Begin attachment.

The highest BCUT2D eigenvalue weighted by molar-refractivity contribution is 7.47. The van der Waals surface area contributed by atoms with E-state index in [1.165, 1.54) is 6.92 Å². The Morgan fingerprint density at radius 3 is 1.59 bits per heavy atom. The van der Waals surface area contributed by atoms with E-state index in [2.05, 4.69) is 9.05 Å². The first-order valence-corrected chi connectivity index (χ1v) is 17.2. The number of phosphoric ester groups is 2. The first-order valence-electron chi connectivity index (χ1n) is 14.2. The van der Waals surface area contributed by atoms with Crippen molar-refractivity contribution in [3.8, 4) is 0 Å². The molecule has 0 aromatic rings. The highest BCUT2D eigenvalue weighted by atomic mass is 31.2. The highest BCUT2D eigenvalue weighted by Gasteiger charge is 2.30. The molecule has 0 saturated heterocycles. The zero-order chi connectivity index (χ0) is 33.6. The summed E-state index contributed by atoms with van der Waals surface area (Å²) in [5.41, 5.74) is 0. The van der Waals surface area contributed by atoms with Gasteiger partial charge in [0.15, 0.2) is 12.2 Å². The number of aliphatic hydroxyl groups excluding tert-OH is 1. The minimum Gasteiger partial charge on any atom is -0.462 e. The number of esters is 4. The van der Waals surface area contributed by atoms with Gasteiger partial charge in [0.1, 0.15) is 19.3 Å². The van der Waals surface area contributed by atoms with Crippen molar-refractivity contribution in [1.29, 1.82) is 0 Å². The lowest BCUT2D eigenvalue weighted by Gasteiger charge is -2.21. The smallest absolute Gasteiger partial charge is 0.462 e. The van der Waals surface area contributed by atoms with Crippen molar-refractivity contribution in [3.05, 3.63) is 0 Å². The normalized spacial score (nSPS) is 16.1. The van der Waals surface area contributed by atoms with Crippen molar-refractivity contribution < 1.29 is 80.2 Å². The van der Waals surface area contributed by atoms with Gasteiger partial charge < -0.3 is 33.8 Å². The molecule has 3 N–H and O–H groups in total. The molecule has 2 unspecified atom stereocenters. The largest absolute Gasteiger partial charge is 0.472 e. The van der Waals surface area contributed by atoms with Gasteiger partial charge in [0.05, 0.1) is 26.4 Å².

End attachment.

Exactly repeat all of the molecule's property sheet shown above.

The highest BCUT2D eigenvalue weighted by molar-refractivity contribution is 7.47. The van der Waals surface area contributed by atoms with E-state index in [1.165, 1.54) is 6.92 Å². The Morgan fingerprint density at radius 3 is 1.59 bits per heavy atom. The van der Waals surface area contributed by atoms with E-state index in [2.05, 4.69) is 9.05 Å². The first-order valence-corrected chi connectivity index (χ1v) is 17.2. The number of phosphoric ester groups is 2. The first-order valence-electron chi connectivity index (χ1n) is 14.2. The van der Waals surface area contributed by atoms with Crippen molar-refractivity contribution in [3.8, 4) is 0 Å². The molecule has 0 aromatic rings. The highest BCUT2D eigenvalue weighted by atomic mass is 31.2. The highest BCUT2D eigenvalue weighted by Gasteiger charge is 2.30. The molecule has 0 saturated heterocycles. The zero-order chi connectivity index (χ0) is 33.6. The summed E-state index contributed by atoms with van der Waals surface area (Å²) in [5.41, 5.74) is 0. The van der Waals surface area contributed by atoms with Gasteiger partial charge in [0.15, 0.2) is 12.2 Å². The number of aliphatic hydroxyl groups excluding tert-OH is 1. The minimum Gasteiger partial charge on any atom is -0.462 e. The number of esters is 4. The van der Waals surface area contributed by atoms with Gasteiger partial charge in [0.1, 0.15) is 19.3 Å². The van der Waals surface area contributed by atoms with Crippen molar-refractivity contribution in [1.29, 1.82) is 0 Å². The lowest BCUT2D eigenvalue weighted by Gasteiger charge is -2.21. The smallest absolute Gasteiger partial charge is 0.462 e. The van der Waals surface area contributed by atoms with Crippen molar-refractivity contribution in [3.05, 3.63) is 0 Å². The normalized spacial score (nSPS) is 16.1. The van der Waals surface area contributed by atoms with Crippen molar-refractivity contribution < 1.29 is 80.2 Å². The van der Waals surface area contributed by atoms with Gasteiger partial charge < -0.3 is 33.8 Å². The molecule has 3 N–H and O–H groups in total. The molecule has 2 unspecified atom stereocenters. The largest absolute Gasteiger partial charge is 0.472 e. The van der Waals surface area contributed by atoms with Gasteiger partial charge in [0.05, 0.1) is 26.4 Å².